Energy Policy Act of 2005 (Ultra-deepwater and Unconventional Resources Program)
Preformed Particle Gels for Conformance Control
Missouri University of Science and Technology (Formerly University of Missouri – Rolla)
ChemEOR Company, Corvina, CA 91723
BJ Services, Tomball, TX 77375
Excess water production is a major issue that leads to early well abandonment and unrecoverable hydrocarbon for mature wells. Gel treatments at injection wells to plug off preferentially the water thief zones are a proven cost-effective method to improve sweep efficiency in reservoirs and reduce excess water production during hydrocarbon production. A newer trend in gel, treatments uses preformed particle gels (PPG) to overcome some distinct drawbacks inherent in in-situ gelation systems. This proposal will study gel particle transport through fractures and fracture-like channels. The ultimate purpose of the project is to establish methods to optimize particle get treatments to increase oil recovery plus reduce water production, by improving waterflood sweep efficiency. This has direct economic benefits by increasing income and saving routine operating costs, plus a reduction in the water production rate serves to decrease the associated environmental risks and impact of any spills.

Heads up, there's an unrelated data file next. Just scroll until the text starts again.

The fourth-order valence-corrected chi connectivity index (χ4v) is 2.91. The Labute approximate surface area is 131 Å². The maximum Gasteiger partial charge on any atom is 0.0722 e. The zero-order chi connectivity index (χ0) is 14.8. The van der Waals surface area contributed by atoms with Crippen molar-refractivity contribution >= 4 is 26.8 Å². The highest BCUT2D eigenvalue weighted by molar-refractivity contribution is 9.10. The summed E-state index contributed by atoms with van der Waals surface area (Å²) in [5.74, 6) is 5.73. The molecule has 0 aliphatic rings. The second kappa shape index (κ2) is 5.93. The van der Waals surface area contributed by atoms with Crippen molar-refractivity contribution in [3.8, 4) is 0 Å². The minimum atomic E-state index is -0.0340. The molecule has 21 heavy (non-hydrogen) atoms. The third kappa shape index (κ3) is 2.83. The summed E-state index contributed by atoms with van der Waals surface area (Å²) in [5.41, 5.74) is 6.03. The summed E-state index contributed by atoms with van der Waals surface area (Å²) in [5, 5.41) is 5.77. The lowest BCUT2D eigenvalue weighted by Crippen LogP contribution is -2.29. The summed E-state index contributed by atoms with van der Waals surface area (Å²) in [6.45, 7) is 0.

The proposed project has four main tasks. The objective of the first task is to indentify where particle gels can be effective and how to best use them. This task will be done via analysis of previous data using our developed theories and modern soft computing technologies. The second task will quantify particle gel propagation for different PPG products during extrusion through open fractures and fracture-like channels; results will thereby guide the best particle gels for different widths fracture and channels. This task will be fulfilled through experiments using screens and cores with fractures and channels. New theoretical models will be developed based on the experimental data and will be used to update the models of the first task for better design of particle gel treatments and prediction of well performance. The third task will be laboratory flow tests to evaluate novel processes (e.g. modified PPG chemistry, including surfactant, and using gravity effects to improve particle placement) that have significant potential to enhance gel particle treatment efficiency. The fourth task is to develop well size-distributed commercial preformed gel particles.
The project will be led by the research group at the University of Missouri, Rolla. The fourth task is the procurement and synthesis of commercial and newly developed PPG chemistries, which will be provided by ChemEOR, a chemical product provider in the USA. Another key activity is the interactive consultation from BJ Services who would take the results from this study and provide the actual field deployment of PPG technology to small producer end users. BJ Services will provide expert guidance so that the field data analysis and laboratory program tasks will generate information that will be key towards faster deployment of PPG technology to domestic small producers.
Principal Investigators: Baojun Bai